Kabul bombings: Journalists targeted in blast which killed 26

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Media caption,

The second explosion targeted those at the scene of the first

At least 26 people have been killed in two bombings in the Afghan capital Kabul, including several journalists documenting the scene.

AFP chief photographer in Kabul, Shah Marai, is among the victims.

The first explosion was carried out by an attacker on a motorbike. A second followed about 15 minutes later after a crowd, including several reporters, had gathered at the scene.

The Islamic State group (IS) said it had carried out the attack.

It was one of several fatal incidents on Monday.

And in a third attack, 11 children were killed in a suicide bombing intended to target Nato troops in Kandahar province.

Bomber 'disguised himself''

In the Kabul attack, the AFP news agency said the second blast had deliberately targeted the group of journalists, including its photographer Shah Marai.

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"The bomber disguised himself as a journalist and detonated himself among the crowd," AFP quoted a police spokesman as saying.

Nine journalists and photographers and four police officers, were among the dead, officials say. So far, 45 people have been reported injured.

The intelligence services headquarters had been the target, IS said in a statement released through its self-styled news outlet Amaq.

The Shashdarak district also houses the defence ministry and a Nato compound.

"This is the deadliest day for Afghan media in the past 15 years," the head of Tolo News TV, Lotfullah Najafizada, told the BBC.

"We went, all of us, to the blast site. We said: 'If you killed an entire line of journalists reporting here, in five hours time we're back here; the line is longer; the queue is longer and the resolve is greater."

Bombings in the Afghan capital are not uncommon.

Earlier in April, a suicide bomb at a voter registration killed almost 60 people and injured 119, in an attack claimed by the Islamic State group.

The Taliban also remain active in the country, only 30% of which is under full government control, according to BBC research published earlier this year.

Image source, Shah Marai / AFP
Image caption,
Photo by Shah Marai: An Afghan girl scavenges for recyclables, 2011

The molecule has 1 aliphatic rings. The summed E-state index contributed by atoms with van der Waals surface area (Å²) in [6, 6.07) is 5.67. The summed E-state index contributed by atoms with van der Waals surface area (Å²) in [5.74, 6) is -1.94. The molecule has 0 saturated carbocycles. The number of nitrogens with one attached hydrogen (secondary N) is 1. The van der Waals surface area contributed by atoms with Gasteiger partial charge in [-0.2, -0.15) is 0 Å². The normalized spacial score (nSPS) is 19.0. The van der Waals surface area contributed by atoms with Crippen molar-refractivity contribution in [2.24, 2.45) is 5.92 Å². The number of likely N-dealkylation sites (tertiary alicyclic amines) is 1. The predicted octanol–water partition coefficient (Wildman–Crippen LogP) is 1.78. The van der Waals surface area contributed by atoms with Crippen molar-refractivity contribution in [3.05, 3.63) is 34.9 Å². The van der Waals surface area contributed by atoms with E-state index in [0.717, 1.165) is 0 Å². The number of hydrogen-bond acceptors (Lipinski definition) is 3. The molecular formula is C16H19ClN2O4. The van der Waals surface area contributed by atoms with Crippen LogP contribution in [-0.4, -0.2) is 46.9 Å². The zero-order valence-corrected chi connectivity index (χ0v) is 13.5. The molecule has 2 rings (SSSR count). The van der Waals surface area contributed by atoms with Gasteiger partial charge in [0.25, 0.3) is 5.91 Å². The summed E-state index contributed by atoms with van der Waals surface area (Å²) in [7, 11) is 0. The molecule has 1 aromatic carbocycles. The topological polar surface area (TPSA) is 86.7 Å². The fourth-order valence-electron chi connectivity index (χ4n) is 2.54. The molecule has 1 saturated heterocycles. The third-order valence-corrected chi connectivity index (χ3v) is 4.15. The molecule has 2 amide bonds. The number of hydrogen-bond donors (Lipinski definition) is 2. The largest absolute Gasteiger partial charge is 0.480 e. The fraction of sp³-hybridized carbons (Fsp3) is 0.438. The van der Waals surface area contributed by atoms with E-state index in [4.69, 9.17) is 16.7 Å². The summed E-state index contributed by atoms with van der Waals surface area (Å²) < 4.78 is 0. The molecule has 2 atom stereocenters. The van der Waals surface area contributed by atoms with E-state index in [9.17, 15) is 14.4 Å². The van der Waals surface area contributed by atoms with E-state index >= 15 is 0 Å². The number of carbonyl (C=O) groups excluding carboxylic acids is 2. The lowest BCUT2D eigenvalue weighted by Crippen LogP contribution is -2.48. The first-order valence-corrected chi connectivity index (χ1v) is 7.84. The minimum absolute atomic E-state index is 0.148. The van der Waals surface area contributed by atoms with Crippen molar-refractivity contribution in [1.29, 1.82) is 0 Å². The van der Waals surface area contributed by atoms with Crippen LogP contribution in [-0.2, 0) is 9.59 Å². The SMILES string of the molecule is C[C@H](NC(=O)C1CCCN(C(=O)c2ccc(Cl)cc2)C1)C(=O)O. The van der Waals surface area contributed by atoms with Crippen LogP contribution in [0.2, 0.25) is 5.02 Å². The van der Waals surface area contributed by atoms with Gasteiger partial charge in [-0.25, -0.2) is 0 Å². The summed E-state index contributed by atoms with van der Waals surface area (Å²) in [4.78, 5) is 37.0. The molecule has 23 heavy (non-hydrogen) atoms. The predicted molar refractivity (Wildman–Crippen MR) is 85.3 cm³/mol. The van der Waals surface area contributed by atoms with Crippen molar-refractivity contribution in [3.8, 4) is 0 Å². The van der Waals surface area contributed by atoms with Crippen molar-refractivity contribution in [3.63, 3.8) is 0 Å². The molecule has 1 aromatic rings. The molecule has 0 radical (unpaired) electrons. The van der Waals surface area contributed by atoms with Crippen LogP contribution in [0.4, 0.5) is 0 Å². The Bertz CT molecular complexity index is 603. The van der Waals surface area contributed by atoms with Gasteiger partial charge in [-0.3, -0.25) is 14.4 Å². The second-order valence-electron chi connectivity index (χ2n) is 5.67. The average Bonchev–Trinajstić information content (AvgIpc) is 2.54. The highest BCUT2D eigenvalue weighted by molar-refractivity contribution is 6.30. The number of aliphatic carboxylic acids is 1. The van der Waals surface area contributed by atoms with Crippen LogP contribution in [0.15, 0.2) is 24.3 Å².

AFP paid tribute to Shah Marai, who it said had six children, including a newborn baby.

"This is a devastating blow," global news director Michele Leridon said.

"We can only honour the extraordinary strength, courage and generosity of a photographer who covered often traumatic, horrific events with sensitivity and consummate professionalism."

Who was the BBC's Ahmad Shah?

A shooting in Khost province resulted in the death of a BBC reporter.

"It is with great sadness that the BBC can confirm the death of BBC Afghan reporter Ahmad Shah following an attack earlier today," said Jamie Angus, director of the BBC World Service.

Image caption,
Ahmad Shah, 29, was killed by unknown attackers in Khost

"Ahmad Shah was 29. He had worked for the BBC Afghan service for more than a year and had already established himself as a highly capable journalist who was a respected and popular member of the team.

"This is a devastating loss and I send my sincere condolences to Ahmad Shah's friends and family and the whole BBC Afghan team.

"We are doing all we can to support his family at this very difficult time."

Local police are investigating a motive.

What happened in the Kandahar attack?

Also on Monday, a suicide bomb attack in the Kandahar region killed 11 schoolchildren and injured many more.

The bomber appeared to have been targeting a military vehicle convoy in Daman district, but the explosion struck a nearby religious school. In addition to the dead, more than a dozen children were reported injured in the blast.

Nato forces operate from a base in the area, and Nato officials confirmed that some of its people had been injured, as had Afghan police.

Eight of the injured were of Romanian nationality, Nato said, but all were in stable condition.

No group has yet said it carried out the Kandahar attack.